Seminar: Dr Gareth Millward (Warwick) 'Sick Notes Don't Work in Today's Welfare State: A Truth Rediscovered Every 10 Years Or So'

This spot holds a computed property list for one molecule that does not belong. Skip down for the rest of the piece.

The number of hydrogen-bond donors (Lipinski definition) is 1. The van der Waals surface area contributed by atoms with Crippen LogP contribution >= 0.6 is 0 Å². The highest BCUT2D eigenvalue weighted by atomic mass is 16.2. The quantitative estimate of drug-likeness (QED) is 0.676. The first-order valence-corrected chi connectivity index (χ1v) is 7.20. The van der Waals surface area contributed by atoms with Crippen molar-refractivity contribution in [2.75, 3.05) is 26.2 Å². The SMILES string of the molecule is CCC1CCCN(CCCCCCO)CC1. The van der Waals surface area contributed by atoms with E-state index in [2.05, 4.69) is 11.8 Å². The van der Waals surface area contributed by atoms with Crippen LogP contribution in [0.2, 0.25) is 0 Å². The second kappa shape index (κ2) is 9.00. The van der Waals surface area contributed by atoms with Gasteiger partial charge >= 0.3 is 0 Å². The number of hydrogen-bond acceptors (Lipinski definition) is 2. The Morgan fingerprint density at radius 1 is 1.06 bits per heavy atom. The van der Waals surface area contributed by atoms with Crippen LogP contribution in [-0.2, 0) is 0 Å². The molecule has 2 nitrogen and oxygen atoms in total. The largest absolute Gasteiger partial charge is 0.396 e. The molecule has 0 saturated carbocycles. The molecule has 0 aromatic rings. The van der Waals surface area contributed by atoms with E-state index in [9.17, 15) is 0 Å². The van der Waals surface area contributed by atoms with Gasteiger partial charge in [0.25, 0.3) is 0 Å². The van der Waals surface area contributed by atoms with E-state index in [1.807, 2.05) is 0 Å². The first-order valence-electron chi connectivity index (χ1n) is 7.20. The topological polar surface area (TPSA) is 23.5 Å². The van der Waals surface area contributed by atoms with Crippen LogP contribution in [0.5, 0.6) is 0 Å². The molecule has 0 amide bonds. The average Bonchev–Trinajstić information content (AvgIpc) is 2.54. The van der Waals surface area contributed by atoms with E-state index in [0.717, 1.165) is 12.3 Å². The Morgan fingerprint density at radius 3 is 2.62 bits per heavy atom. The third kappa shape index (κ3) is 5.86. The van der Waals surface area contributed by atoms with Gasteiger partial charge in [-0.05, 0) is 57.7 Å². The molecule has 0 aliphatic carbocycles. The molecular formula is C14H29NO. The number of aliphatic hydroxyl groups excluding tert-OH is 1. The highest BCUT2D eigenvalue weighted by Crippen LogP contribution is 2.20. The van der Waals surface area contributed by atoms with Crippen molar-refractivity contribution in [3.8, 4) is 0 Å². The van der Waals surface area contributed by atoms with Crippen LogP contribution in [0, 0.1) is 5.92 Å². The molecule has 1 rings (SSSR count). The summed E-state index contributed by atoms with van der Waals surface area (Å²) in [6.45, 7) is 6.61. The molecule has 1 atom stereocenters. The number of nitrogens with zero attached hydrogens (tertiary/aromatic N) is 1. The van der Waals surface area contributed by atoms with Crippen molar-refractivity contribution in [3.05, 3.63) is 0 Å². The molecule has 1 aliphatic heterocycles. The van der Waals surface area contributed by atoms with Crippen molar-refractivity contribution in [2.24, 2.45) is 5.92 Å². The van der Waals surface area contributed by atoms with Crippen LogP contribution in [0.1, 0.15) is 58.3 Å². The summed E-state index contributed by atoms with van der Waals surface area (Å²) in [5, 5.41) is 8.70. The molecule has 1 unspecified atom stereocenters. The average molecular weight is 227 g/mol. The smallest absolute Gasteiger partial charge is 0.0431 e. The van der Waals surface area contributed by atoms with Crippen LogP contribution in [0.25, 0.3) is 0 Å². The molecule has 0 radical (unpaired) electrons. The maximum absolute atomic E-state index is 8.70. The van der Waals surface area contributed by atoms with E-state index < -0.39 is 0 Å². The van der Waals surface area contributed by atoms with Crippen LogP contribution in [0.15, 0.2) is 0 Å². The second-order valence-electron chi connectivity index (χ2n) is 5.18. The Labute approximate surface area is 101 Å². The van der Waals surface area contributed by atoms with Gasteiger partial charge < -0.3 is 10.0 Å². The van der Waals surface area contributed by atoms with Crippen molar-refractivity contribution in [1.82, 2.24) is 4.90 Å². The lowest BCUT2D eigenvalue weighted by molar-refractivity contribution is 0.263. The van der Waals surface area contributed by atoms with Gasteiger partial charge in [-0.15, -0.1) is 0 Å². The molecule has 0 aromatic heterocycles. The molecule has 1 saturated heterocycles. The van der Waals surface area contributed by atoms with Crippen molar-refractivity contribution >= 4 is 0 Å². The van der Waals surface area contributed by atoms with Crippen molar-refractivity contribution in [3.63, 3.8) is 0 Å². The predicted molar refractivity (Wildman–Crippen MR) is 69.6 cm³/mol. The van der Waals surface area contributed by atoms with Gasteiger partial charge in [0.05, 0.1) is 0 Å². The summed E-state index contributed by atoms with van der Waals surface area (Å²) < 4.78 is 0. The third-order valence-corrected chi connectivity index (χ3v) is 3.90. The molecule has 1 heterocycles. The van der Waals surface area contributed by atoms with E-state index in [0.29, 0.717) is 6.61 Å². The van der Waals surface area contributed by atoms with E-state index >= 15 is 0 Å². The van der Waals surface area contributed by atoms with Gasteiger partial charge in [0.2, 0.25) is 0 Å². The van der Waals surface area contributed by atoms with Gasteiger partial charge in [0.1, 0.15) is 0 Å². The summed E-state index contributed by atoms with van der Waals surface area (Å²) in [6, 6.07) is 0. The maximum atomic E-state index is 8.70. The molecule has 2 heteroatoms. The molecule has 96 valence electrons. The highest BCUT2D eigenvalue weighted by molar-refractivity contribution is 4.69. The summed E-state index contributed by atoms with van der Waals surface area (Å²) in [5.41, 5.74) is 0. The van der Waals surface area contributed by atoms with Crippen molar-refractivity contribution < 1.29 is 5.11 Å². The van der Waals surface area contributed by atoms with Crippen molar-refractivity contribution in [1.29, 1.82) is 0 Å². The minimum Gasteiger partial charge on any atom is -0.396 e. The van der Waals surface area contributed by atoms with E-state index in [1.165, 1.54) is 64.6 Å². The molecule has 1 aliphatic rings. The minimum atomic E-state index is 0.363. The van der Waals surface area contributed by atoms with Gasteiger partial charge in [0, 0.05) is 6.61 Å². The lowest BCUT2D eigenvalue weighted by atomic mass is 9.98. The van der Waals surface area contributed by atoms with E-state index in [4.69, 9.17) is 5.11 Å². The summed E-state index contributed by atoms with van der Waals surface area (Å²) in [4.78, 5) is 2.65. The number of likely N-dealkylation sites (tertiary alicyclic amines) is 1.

Since the beginning of National Insurance in 1911, doctors, employers, employees and government ministries have realised that sick notes are imperfect evidence for running a social security system. They ignored and then rediscovered this fact on a regular basis across the twentieth century. This paper explores why the British welfare state has - despite their imperfections - retained the use of sick notes in one form or another. It uses policy documents, newspapers, internet archives and video sources to show how sick notes have reflected and moulded Britain's relationship with sickness absence from work. It argues that Britain's continued reliance on sick notes shows that gatekeeping procedures required far more than "medical" "proof" of "incapacity".